Researchers in the Centre for Qualitative Research are pursuing novel and innovative methodologies that draw upon multiple influences and epistemologies from philosophy, the arts and the humanities.
An example is Unitary Appreciative Inquiry. This methodology has emerged over the past 15 years or so, and is receiving increasing attention in the research community. Based firmly in nursing and health care science, practice and research, Dr. W. Richard Cowling III synthesised insights from Martha Rogers’ Science of Unitary Human Beings and Heron and Reason’s participatory worldview of co-operative inquiry to form UAI. The aim of UAI is, according to Cowling (2005; page 94), to “provide a creative practice process, grounded in human wholeness, being receptive and responsive to the uniqueness of each individual, giving primacy to the voices of those seeking care, and providing a context for human flourishing”. The range of life and health situations that have been addressed using UAI include feelings of despair, alcoholism, spinal cord injury, and the impact of spiritual healing on women who are recovering from chemotherapy for breast cancer (a current Bournemouth University PhD study).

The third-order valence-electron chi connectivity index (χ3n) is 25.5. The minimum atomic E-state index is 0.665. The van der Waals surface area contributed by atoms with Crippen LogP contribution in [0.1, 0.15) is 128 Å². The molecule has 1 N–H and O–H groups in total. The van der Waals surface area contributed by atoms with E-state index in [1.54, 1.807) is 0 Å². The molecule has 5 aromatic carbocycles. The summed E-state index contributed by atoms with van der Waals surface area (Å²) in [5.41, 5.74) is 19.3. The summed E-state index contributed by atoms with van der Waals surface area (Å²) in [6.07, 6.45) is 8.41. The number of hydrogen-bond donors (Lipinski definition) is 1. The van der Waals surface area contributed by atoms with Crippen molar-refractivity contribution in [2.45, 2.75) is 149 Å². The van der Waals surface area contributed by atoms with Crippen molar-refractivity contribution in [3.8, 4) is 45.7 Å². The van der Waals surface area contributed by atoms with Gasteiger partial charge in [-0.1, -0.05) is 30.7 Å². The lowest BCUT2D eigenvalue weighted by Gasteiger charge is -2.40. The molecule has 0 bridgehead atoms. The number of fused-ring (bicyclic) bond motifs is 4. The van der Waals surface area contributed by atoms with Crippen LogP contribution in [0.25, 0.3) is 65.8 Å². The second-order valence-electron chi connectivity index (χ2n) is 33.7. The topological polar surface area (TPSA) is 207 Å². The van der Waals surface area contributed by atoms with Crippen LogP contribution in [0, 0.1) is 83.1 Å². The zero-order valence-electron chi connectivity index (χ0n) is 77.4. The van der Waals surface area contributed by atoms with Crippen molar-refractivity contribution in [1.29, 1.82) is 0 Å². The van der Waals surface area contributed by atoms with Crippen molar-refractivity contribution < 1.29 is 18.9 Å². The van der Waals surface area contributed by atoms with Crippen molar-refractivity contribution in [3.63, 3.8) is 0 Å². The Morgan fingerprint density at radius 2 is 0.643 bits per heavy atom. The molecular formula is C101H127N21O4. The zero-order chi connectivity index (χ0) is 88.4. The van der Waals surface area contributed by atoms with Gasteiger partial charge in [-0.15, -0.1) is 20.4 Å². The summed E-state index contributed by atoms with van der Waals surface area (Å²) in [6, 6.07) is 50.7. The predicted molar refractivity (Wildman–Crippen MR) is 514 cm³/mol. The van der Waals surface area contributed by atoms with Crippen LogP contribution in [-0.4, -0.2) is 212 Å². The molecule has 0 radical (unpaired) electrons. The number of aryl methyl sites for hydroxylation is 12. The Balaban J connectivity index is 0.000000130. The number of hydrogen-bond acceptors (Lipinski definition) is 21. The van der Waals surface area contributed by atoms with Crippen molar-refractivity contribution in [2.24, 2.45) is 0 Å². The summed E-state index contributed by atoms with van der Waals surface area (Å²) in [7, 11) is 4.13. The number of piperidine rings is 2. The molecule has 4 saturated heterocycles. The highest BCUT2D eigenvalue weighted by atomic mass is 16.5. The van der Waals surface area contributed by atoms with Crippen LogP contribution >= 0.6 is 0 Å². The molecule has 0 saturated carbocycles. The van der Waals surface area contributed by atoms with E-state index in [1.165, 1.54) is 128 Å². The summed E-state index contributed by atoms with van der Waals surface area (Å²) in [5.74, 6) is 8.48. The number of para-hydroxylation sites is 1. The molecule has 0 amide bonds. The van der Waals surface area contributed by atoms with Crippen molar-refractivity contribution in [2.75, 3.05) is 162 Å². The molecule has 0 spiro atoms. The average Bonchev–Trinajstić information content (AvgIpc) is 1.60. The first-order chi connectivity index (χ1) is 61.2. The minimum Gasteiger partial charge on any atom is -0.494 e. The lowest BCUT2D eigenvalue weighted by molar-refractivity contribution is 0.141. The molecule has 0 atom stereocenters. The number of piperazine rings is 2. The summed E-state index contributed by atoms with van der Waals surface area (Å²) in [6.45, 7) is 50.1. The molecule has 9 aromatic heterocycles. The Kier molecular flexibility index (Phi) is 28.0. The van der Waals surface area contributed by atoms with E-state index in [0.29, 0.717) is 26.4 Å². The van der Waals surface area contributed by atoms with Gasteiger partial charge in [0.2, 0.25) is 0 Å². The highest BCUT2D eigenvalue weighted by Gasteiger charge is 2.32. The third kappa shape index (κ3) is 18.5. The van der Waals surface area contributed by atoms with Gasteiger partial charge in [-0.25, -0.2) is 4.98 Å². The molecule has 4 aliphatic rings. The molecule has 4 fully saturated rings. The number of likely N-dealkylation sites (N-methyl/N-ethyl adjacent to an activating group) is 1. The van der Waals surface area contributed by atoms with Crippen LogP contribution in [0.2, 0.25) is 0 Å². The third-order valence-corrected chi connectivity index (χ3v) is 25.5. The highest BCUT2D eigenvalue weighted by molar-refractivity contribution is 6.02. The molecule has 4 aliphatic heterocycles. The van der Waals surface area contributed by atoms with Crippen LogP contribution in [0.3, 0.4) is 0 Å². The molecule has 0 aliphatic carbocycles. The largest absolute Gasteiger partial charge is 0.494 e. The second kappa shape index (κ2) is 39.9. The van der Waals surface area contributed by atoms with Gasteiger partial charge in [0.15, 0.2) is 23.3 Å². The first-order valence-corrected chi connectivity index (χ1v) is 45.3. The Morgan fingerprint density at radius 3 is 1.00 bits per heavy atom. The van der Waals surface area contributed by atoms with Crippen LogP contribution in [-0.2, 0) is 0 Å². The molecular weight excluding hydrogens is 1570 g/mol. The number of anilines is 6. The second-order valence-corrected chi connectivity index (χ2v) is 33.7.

WR Cowling (2004) Pattern, Participation, Praxis and Power in Unitary Appreciative Inquiry. Advances in Nursing Science 27, 3: 202-214.
WR Cowling (2001) Unitary Appreciative Inquiry. Advances in Nursing Science 23: 4, 32-48.
WR Cowling (2000) Healing as Appreciating Wholeness. Advances in Nursing Science 22: 3, 16-32.